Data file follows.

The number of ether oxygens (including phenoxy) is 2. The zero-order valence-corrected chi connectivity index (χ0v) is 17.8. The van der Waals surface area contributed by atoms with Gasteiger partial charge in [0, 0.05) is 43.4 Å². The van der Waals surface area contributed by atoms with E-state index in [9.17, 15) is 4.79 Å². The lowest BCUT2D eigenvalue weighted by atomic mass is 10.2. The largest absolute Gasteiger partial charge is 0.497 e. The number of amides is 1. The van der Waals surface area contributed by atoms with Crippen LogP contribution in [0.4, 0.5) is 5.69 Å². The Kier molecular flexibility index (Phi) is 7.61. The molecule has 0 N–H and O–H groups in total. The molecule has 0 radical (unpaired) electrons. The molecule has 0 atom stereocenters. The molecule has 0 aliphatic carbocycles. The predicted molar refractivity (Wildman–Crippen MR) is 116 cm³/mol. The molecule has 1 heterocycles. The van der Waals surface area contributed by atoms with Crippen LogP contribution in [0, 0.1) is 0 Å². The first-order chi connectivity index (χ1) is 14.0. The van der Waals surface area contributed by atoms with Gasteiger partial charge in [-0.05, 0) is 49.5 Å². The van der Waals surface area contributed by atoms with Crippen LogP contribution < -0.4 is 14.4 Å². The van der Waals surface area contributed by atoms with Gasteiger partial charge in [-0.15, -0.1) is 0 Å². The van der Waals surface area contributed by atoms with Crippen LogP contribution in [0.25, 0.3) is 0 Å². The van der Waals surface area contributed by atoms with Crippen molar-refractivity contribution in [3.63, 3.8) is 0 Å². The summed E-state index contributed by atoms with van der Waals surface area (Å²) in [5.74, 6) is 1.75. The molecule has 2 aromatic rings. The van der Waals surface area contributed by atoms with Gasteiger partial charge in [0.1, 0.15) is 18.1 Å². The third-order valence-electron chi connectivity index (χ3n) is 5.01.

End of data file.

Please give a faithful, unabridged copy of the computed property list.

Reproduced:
The number of ether oxygens (including phenoxy) is 2. The zero-order valence-corrected chi connectivity index (χ0v) is 17.8. The van der Waals surface area contributed by atoms with Gasteiger partial charge in [0, 0.05) is 43.4 Å². The van der Waals surface area contributed by atoms with E-state index in [9.17, 15) is 4.79 Å². The lowest BCUT2D eigenvalue weighted by atomic mass is 10.2. The largest absolute Gasteiger partial charge is 0.497 e. The number of amides is 1. The van der Waals surface area contributed by atoms with Crippen LogP contribution in [0.4, 0.5) is 5.69 Å². The Kier molecular flexibility index (Phi) is 7.61. The molecule has 0 N–H and O–H groups in total. The molecule has 0 radical (unpaired) electrons. The molecule has 0 atom stereocenters. The molecule has 0 aliphatic carbocycles. The predicted molar refractivity (Wildman–Crippen MR) is 116 cm³/mol. The molecule has 1 heterocycles. The van der Waals surface area contributed by atoms with Crippen LogP contribution in [0, 0.1) is 0 Å². The first-order chi connectivity index (χ1) is 14.0. The van der Waals surface area contributed by atoms with Gasteiger partial charge in [-0.05, 0) is 49.5 Å². The van der Waals surface area contributed by atoms with Crippen LogP contribution < -0.4 is 14.4 Å². The van der Waals surface area contributed by atoms with Gasteiger partial charge in [-0.15, -0.1) is 0 Å². The van der Waals surface area contributed by atoms with Crippen LogP contribution in [0.25, 0.3) is 0 Å². The van der Waals surface area contributed by atoms with Crippen molar-refractivity contribution in [3.63, 3.8) is 0 Å². The summed E-state index contributed by atoms with van der Waals surface area (Å²) in [5.74, 6) is 1.75. The molecule has 2 aromatic rings. The van der Waals surface area contributed by atoms with Gasteiger partial charge in [0.1, 0.15) is 18.1 Å². The third-order valence-electron chi connectivity index (χ3n) is 5.01.